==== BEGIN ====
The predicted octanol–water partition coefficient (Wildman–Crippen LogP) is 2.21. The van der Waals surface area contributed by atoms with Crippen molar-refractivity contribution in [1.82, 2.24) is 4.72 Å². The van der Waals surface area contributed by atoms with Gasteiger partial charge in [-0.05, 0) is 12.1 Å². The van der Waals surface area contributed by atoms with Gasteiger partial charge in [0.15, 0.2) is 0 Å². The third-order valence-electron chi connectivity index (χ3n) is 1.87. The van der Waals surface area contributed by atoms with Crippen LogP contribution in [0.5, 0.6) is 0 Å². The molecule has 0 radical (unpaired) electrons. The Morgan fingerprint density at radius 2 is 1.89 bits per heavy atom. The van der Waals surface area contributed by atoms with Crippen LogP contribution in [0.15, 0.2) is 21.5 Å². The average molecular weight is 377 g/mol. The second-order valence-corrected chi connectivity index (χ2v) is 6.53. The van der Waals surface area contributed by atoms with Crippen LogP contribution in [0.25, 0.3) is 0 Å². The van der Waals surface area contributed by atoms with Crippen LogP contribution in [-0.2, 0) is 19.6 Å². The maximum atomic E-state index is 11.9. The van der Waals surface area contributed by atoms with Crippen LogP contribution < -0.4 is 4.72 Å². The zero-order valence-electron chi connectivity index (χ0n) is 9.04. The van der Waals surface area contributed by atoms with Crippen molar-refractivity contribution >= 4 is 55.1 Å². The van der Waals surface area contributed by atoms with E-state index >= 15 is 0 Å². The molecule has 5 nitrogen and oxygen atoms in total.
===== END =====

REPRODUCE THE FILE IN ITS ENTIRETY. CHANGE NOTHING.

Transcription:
The predicted octanol–water partition coefficient (Wildman–Crippen LogP) is 2.21. The van der Waals surface area contributed by atoms with Crippen molar-refractivity contribution in [1.82, 2.24) is 4.72 Å². The van der Waals surface area contributed by atoms with Gasteiger partial charge in [-0.05, 0) is 12.1 Å². The van der Waals surface area contributed by atoms with Gasteiger partial charge in [0.15, 0.2) is 0 Å². The third-order valence-electron chi connectivity index (χ3n) is 1.87. The van der Waals surface area contributed by atoms with Crippen LogP contribution in [0.5, 0.6) is 0 Å². The molecule has 0 radical (unpaired) electrons. The Morgan fingerprint density at radius 2 is 1.89 bits per heavy atom. The van der Waals surface area contributed by atoms with Crippen LogP contribution in [0.15, 0.2) is 21.5 Å². The average molecular weight is 377 g/mol. The second-order valence-corrected chi connectivity index (χ2v) is 6.53. The van der Waals surface area contributed by atoms with Crippen LogP contribution in [0.25, 0.3) is 0 Å². The van der Waals surface area contributed by atoms with Crippen LogP contribution in [-0.2, 0) is 19.6 Å². The maximum atomic E-state index is 11.9. The van der Waals surface area contributed by atoms with Crippen LogP contribution < -0.4 is 4.72 Å². The zero-order valence-electron chi connectivity index (χ0n) is 9.04. The van der Waals surface area contributed by atoms with Crippen molar-refractivity contribution >= 4 is 55.1 Å². The van der Waals surface area contributed by atoms with E-state index >= 15 is 0 Å². The molecule has 5 nitrogen and oxygen atoms in total.